Resident Evil: Escape from Raccoon City was another house I was really excited for. The house was based on the second and third games, thankfully ignoring the movies completely, and recreated locations from the game in stunning detail. That said, the house needs some work. There’s way too much open space, and the scares just aren’t there yet. Also, the Nemesis in small… instead of being a stiltwalker like Pyramid Head from last year’s Silent Hill house, he’s just a guy in an awkwardly bulky costume. A good house that just needs some changes to be made, I give it a B-.
An American Werewolf in London is the last truly great werewolf film, and has been turned into the best house at this year’s event so far. All of the iconic scenes from the movie have been recreated beautifully, complete with fantastic werewolf puppets. From the Slaughtered Lamb to the dream sequence, it’s all here. I give this house an A+.
Evil Dead is, sadly, based on the 2013 remake instead of the classic Sam Raimi original. That said, it’s a solid house. The way the house begins is unique and different from what one would expect, and the scenes are gory and intense. Some of the actors need some time to get the hang of things, but overall I give Evil Dead a B.
Havoc: Derailed seems to be this year’s least popular house, but I didn’t really think it was all that bad. A sequel to 2010’s Havoc: Dogs of War, Derailed is mainly set aboard a military train transporting the vicious super-soldiers known as the “dogs of war”. The train cars have an interesting lighting effect to give the illusion of motion. That said, the “crash” about midway through the haunt is flaccid, to say the least. Also, the dogs of war just weren’t active enough. While not a terrible house by any means, it was certainly the weakest one this year. C-.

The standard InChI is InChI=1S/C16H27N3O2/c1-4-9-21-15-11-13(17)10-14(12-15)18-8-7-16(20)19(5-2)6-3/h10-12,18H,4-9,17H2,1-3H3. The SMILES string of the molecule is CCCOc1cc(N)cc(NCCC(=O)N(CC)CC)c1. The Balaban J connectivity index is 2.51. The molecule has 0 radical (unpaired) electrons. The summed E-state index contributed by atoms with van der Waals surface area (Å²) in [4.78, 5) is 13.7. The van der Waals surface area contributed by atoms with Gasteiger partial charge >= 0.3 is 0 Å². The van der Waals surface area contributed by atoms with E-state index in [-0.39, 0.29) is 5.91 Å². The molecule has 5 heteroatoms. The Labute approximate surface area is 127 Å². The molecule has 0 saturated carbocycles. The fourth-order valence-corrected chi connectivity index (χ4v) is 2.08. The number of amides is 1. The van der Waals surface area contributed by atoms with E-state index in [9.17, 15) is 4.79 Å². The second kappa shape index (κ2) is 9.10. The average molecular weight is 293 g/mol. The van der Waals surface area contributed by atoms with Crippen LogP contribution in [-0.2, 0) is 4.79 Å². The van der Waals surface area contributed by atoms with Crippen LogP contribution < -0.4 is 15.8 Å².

The Walking Dead: No Safe Haven borrows from season 3 of the TV series, being set within Woodbury and the prison. The house is a huge step up from last year’s Walking Dead: Dead Inside, and features quite a few good scares. While there’s really nothing amazing about it, everything’s done well and the cast seemed really into it. It’s a solid, basic house, and I give it a B-.
Urban Legends: La Llorona was a highly successful haunt at Hollywood’s event, and this year made its debut in Orlando. Based on the Mexican legend of La Llorona, the Weeping Woman, this haunt is absolutely beautiful. Set within a haunted Mexican village, La Llorona is amazingly detailed, and each time through you’ll notice something new. The house is quite terrifying as well, with an aggressive cast and several intense scares. La Llorona gets an A.
Afterlife: Death’s Vengeance is this year’s only completely original haunt. Afterlife is a 3D haunt revolving around Robert “the Blade” Galletta, a serial killer executed by electric chair. The spirits of those he killed come back to torment him, dragging him into his own personal Hell. Afterlife has some pretty effective scenes, but unfortunately much of the cast didn’t seem to know what to do when I went through. What I did see impressed me though, and I’m sure it will get better as the event goes on. B+.
So that’s it for the houses. Overall, they’re pretty great this year, but there’s still room for improvement. And of course, there’s two shows this year: Bill & Ted’s Excellent Halloween Adventure and The Rocky Horror Picture Show. Rocky Horror is great as always, and Bill & Ted, while not amazing, is probably the best its been since 2009.
All in all I had a great time. Hopefully I’ll be able to return later in the event, but this year’s HHN is already off to a pretty great start.
Based on opening weekend, I give Halloween Horror Nights 23 four optic blasts out of five.
Also, if you like haunted houses, check out Enigma Haunt in Boca Raton.